What you need to know
- A developer has released the software needed to get CarPlay running on a Tesla car.
- Specific hardware is required to make the CarPlay hack work.
The lack of CarPlay support in modern Tesla cars remains a baffling decision, but that doesn't mean that there aren't ways and means to fix that omission. There is now a way to run CarPlay via a Tesla entertainment system — but you're going to need to jump through some hoops to make it work.
Tesla CEO Elon Musk might be too busy buying Twitter to give Tesla drivers CarPlay despite their pleading, but Polish developer Michał Gapiński is here to lend a hand. We heard about his using a Raspberry Pi to add CarPlay to his Tesla Model 3 earlier this year, and now the same feature is available for everyone to try according to a Tesla North report.
Everything you need in terms of software is available via the Tesla Android Github page, but you're also going to need a couple of Raspberry Pi devices and a few other bits and pieces. You can read more about what's needed on the developer's website. That's where you'll find the installation guide, too.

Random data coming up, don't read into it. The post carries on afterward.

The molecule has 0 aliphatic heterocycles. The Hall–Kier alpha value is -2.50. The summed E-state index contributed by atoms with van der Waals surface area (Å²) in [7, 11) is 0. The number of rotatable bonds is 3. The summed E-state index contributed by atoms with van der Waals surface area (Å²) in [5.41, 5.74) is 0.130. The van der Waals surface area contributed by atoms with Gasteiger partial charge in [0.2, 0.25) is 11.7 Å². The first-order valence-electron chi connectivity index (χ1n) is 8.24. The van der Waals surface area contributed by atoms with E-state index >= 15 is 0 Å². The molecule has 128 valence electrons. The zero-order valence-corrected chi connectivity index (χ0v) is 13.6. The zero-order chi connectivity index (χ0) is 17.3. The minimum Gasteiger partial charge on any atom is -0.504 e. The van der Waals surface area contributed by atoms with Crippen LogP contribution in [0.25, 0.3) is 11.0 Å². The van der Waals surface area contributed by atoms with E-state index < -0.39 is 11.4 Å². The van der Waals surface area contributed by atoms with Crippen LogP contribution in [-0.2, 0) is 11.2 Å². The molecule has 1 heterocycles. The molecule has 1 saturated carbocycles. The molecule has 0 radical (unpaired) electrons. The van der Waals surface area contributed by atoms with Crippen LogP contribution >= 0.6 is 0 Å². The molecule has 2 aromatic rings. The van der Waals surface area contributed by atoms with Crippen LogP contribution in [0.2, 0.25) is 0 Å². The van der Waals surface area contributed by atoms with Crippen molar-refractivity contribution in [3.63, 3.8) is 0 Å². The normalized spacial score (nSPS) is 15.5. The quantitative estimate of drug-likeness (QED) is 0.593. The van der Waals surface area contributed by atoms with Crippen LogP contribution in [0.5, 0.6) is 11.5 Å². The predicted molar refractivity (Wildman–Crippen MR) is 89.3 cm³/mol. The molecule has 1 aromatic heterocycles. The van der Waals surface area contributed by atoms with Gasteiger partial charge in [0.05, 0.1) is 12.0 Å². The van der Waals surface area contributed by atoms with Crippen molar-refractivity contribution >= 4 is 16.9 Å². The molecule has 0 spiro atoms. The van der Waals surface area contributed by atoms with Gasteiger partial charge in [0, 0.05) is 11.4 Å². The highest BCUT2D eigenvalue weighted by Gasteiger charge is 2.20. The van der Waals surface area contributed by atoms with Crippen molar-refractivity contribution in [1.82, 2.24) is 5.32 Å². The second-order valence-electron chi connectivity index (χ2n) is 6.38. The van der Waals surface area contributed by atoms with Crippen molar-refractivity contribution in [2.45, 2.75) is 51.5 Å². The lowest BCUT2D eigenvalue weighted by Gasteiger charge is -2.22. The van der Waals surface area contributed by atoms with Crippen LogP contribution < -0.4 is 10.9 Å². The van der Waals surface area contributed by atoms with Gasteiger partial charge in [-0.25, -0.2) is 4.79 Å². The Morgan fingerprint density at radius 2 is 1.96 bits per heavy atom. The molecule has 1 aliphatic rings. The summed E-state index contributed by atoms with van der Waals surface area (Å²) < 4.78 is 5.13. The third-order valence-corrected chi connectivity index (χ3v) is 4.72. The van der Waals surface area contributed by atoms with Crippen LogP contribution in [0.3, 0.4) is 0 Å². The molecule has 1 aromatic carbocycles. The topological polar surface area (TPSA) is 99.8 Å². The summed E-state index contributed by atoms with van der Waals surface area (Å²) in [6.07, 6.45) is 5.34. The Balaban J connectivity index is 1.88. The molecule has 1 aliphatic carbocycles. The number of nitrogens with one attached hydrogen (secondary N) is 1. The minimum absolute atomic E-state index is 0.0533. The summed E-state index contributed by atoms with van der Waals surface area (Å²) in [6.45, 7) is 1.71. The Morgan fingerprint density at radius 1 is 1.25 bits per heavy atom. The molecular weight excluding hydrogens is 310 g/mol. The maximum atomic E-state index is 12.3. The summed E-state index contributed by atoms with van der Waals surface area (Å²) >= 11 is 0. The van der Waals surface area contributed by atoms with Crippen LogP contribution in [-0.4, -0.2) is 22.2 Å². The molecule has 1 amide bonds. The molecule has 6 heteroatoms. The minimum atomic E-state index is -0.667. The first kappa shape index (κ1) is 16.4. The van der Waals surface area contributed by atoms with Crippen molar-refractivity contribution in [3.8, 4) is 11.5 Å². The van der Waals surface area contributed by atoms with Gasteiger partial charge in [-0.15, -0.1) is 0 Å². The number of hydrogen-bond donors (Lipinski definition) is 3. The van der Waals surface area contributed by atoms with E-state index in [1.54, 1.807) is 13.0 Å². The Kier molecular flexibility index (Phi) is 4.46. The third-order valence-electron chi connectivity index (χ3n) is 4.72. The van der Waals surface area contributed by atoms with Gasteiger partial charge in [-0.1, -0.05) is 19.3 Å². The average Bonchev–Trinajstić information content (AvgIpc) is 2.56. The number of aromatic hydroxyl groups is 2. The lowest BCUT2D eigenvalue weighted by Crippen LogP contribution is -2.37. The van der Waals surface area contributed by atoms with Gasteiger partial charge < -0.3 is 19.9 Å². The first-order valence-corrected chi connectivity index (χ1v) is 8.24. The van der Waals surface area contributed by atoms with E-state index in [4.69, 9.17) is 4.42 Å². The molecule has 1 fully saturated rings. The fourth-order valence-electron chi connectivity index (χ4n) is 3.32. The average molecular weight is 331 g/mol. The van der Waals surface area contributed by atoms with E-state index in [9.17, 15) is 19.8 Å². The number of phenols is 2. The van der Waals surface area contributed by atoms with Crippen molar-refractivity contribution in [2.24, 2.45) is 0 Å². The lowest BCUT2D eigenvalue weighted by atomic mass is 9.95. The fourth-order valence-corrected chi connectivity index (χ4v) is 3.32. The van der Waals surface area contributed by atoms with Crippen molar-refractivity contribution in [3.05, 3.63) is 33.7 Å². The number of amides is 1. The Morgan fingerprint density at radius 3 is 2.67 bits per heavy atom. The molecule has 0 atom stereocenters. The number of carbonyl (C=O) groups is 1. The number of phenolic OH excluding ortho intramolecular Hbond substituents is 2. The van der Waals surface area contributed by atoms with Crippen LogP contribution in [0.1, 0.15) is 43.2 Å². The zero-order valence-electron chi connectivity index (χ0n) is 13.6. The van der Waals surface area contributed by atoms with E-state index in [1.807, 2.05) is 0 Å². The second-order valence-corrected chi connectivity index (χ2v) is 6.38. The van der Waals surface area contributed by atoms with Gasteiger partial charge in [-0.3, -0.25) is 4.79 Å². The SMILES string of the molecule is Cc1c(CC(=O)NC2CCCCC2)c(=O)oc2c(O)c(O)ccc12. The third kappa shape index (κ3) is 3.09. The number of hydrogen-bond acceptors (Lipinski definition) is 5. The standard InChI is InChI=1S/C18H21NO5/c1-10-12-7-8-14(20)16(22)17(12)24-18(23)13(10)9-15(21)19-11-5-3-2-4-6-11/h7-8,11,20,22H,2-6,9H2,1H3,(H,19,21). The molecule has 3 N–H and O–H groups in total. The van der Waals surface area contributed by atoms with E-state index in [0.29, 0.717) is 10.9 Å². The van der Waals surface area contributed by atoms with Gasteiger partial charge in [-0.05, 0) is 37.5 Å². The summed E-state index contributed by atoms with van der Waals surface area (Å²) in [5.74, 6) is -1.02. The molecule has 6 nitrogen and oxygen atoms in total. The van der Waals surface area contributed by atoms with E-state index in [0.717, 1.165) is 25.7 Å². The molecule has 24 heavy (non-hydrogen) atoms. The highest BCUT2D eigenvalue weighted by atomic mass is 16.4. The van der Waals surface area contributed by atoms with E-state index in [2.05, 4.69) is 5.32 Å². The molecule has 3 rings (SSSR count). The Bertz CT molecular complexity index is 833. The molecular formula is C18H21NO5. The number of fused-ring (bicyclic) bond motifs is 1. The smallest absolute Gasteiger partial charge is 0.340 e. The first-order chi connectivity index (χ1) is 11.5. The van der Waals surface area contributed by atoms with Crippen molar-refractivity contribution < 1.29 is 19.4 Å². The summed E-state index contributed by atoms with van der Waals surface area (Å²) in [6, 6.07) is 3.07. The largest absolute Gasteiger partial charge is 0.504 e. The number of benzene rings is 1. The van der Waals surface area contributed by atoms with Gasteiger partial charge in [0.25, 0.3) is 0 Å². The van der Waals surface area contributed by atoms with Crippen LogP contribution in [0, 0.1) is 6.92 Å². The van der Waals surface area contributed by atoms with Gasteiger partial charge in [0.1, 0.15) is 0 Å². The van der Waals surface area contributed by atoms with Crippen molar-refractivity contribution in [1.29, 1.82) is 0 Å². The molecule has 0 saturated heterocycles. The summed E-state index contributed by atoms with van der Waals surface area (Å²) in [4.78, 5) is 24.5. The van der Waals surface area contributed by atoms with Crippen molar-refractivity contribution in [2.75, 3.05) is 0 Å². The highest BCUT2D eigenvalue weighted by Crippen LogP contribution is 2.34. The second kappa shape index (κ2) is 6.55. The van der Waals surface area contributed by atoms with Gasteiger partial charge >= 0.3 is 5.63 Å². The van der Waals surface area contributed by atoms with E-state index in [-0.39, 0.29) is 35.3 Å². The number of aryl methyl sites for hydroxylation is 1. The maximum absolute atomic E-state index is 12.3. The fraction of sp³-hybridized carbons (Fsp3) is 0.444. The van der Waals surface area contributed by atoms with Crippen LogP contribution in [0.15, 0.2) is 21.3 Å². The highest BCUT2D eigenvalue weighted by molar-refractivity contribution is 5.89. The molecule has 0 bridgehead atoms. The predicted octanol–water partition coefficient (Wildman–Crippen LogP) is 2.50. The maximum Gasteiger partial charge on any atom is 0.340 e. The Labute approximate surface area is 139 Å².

Of course, getting this all up and running isn't something for everyone but those who do what's required will be able o enjoy CarPlay on one half of their massive Tesla display. It's all pretty impressive — hopefully it's so impressive that someone at Tesla will decide to make it less hacky and actually offer CarPlay support as a first-party option.
You know, like pretty much every major carmaker on the planet at this point.
Oliver Haslam has written about Apple and the wider technology business for more than a decade with bylines on How-To Geek, PC Mag, iDownloadBlog, and many more. He has also been published in print for Macworld, including cover stories. At iMore, Oliver is involved in daily news coverage and, not being short of opinions, has been known to 'explain' those thoughts in more detail, too.
Having grown up using PCs and spending far too much money on graphics card and flashy RAM, Oliver switched to the Mac with a G5 iMac and hasn't looked back. Since then he's seen the growth of the smartphone world, backed by iPhone, and new product categories come and go. Current expertise includes iOS, macOS, streaming services, and pretty much anything that has a battery or plugs into a wall. Oliver also covers mobile gaming for iMore, with Apple Arcade a particular focus. He's been gaming since the Atari 2600 days and still struggles to comprehend the fact he can play console quality titles on his pocket computer.
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